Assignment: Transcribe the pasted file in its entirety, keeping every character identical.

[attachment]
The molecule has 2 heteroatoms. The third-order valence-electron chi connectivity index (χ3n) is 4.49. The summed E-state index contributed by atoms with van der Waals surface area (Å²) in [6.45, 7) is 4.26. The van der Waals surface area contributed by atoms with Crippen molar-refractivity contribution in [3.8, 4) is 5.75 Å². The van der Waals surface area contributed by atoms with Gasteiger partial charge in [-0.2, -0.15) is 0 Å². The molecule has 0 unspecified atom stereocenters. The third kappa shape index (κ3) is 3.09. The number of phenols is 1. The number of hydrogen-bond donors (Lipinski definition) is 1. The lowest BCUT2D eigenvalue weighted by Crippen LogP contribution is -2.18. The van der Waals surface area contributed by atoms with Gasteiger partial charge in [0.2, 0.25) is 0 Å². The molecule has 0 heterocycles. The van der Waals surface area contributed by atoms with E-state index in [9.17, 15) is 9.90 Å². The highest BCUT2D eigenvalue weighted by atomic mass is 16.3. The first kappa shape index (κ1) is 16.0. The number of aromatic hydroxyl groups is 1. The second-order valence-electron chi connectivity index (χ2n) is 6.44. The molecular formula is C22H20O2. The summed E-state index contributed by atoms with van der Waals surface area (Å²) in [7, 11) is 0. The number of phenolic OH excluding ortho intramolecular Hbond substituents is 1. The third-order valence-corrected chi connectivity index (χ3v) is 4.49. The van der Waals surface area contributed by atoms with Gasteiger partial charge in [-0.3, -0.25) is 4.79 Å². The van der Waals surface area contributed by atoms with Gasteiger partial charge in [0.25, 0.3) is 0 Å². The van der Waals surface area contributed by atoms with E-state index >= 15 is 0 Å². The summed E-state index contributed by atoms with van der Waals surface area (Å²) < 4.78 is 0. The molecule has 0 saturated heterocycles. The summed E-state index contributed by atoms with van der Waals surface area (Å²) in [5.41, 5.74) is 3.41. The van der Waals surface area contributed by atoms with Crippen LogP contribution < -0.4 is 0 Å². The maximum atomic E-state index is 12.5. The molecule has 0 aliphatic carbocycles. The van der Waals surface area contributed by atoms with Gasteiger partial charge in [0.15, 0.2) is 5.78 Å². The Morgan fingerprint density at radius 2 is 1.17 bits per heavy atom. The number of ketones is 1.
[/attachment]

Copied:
The molecule has 2 heteroatoms. The third-order valence-electron chi connectivity index (χ3n) is 4.49. The summed E-state index contributed by atoms with van der Waals surface area (Å²) in [6.45, 7) is 4.26. The van der Waals surface area contributed by atoms with Crippen molar-refractivity contribution in [3.8, 4) is 5.75 Å². The van der Waals surface area contributed by atoms with Gasteiger partial charge in [-0.2, -0.15) is 0 Å². The molecule has 0 unspecified atom stereocenters. The third kappa shape index (κ3) is 3.09. The number of phenols is 1. The number of hydrogen-bond donors (Lipinski definition) is 1. The lowest BCUT2D eigenvalue weighted by Crippen LogP contribution is -2.18. The van der Waals surface area contributed by atoms with Gasteiger partial charge in [0.2, 0.25) is 0 Å². The molecule has 0 heterocycles. The van der Waals surface area contributed by atoms with E-state index in [9.17, 15) is 9.90 Å². The highest BCUT2D eigenvalue weighted by atomic mass is 16.3. The first kappa shape index (κ1) is 16.0. The number of aromatic hydroxyl groups is 1. The second-order valence-electron chi connectivity index (χ2n) is 6.44. The molecular formula is C22H20O2. The summed E-state index contributed by atoms with van der Waals surface area (Å²) in [7, 11) is 0. The number of phenolic OH excluding ortho intramolecular Hbond substituents is 1. The third-order valence-corrected chi connectivity index (χ3v) is 4.49. The van der Waals surface area contributed by atoms with Gasteiger partial charge in [-0.3, -0.25) is 4.79 Å². The van der Waals surface area contributed by atoms with Gasteiger partial charge in [0.25, 0.3) is 0 Å². The van der Waals surface area contributed by atoms with E-state index >= 15 is 0 Å². The summed E-state index contributed by atoms with van der Waals surface area (Å²) < 4.78 is 0. The molecule has 0 saturated heterocycles. The summed E-state index contributed by atoms with van der Waals surface area (Å²) in [5.41, 5.74) is 3.41. The van der Waals surface area contributed by atoms with Crippen LogP contribution < -0.4 is 0 Å². The maximum atomic E-state index is 12.5. The molecule has 0 aliphatic carbocycles. The van der Waals surface area contributed by atoms with Gasteiger partial charge in [0.15, 0.2) is 5.78 Å². The Morgan fingerprint density at radius 2 is 1.17 bits per heavy atom. The number of ketones is 1.